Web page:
My thirteen-year-old came home from school with a swollen bruise on his face.
“Where did you get that bruise?”
“I got punched today.”
“What?! What happened?”
“Two kids were going at each other. One of the kids was my good friend. I got in between them so my friend could get away, and the other kid punched me in the face.”
“That’s terrible! What did you do?”
“I just looked at him and said, ‘Are you kidding me?’ Mom, you know one punch from me and he’d be toast. Later he told me he was sorry. It’s fine now.”
Since kindergarten, this boy of mine has been placing himself between the underdog and the tormentor. I’ve told him multiple times, “The one who usually gets hurt is the one who gets in the middle.”
“Mom, I’m always going to protect my friends and those around me who need protecting.”
He has the size for it, too. He’s thirteen and almost in a size fourteen shoe. A big, strong kid with a keen sense of justice who is growing up to be a big, strong man with a heart to protect.
He’s right…he could have easily clobbered the kid who punched him, but he practiced self-restraint. He is careful specifically because he knows his own strength.
One night, back when the above-mentioned son was in the fourth grade, I was tucking him into bed and he said, “Mom, we practiced an active shooter drill today at school.”
My heart sank. “Oh, ya? How did that go?”
“Well, we were able to find every kid a place to hide but me. I’m too big.”
Now, my heart broke. “So, what are you supposed to do?”
“I stay with the teacher, but I already know what I’m going to do. God gave me this big size and a strong body. I’m going to put myself against the door to our classroom and make sure no bad person gets in.”
My eyes filled with tears I tried not to let him see. “I’m so proud of you for loving your friends that way, but do your mom a favor and hide with your teacher.”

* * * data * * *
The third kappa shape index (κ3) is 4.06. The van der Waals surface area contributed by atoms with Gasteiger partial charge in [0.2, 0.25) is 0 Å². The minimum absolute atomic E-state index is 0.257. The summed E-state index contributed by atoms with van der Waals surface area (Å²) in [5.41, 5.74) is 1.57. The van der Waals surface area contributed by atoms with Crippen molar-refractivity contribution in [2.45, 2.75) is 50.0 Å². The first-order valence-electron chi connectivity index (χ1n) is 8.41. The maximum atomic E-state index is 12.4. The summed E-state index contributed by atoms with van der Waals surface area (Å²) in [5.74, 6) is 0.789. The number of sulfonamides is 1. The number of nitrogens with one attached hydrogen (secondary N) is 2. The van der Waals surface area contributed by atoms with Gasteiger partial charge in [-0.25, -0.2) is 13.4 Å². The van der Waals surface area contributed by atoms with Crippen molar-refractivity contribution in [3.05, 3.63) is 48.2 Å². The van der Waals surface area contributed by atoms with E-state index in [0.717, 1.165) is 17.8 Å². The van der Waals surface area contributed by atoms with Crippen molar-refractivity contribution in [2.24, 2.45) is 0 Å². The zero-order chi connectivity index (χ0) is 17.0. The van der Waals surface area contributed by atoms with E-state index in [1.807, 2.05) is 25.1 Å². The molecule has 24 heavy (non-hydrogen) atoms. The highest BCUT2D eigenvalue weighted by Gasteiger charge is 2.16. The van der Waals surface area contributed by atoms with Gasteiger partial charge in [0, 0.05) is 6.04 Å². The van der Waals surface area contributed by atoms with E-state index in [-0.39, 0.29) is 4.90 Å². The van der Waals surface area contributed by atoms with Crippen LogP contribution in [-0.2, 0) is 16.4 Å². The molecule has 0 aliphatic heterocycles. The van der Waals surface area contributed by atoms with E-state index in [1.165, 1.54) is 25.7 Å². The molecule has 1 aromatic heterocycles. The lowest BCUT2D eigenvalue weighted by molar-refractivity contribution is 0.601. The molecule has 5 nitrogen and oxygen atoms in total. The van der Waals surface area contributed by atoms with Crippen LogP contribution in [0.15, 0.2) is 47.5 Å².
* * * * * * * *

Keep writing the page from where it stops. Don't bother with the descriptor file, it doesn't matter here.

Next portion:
I winked at him. He just smiled.
How is this a bedtime conversation?
There was another mass shooting. I’m not going to pretend I have the answer to this type of violence, but one thing I think we can all agree on, at least I hope we can, is that children shouldn’t have to worry about being gunned down by other children (or adults) at school, or while walking home, or while playing in their yards. People shouldn’ have to fear they could be gunned down at a mall or movie theater or concert. We can argue about the solution, but we must admit we have a problem.
Some say we need to take away the guns, and maybe it will come to that, but that doesn’t fix the hearts. We don’t just have a problem with mass shootings; we have a teen suicide problem; we have a bullying problem; we have a depression problem; we have an addiction problem; we have a loneliness problem; we have a human connection problem.
In one hundred years, we’ve gone from the greatest generation known for their courage, character, and sacrifice to the most depressed, anxious, and entitled generation.
To be honest, I don’t know how to prepare my kids for this world. It is not the same world I grew up in. My world wasn’t perfect, every generation has had to contend with evil, but there remained an innocence to my childhood that was lost for the following generations. At least in the hard of my youth, the suffering and struggles, I had hope because I knew who God was and who I was in God. Today’s generations are hopeless.
Society has stripped all design from every part of creation and handed our kids a meaningless void and purposeless existence. This generation has been told there is no Creator; they are their own highest standard and measure of good and evil.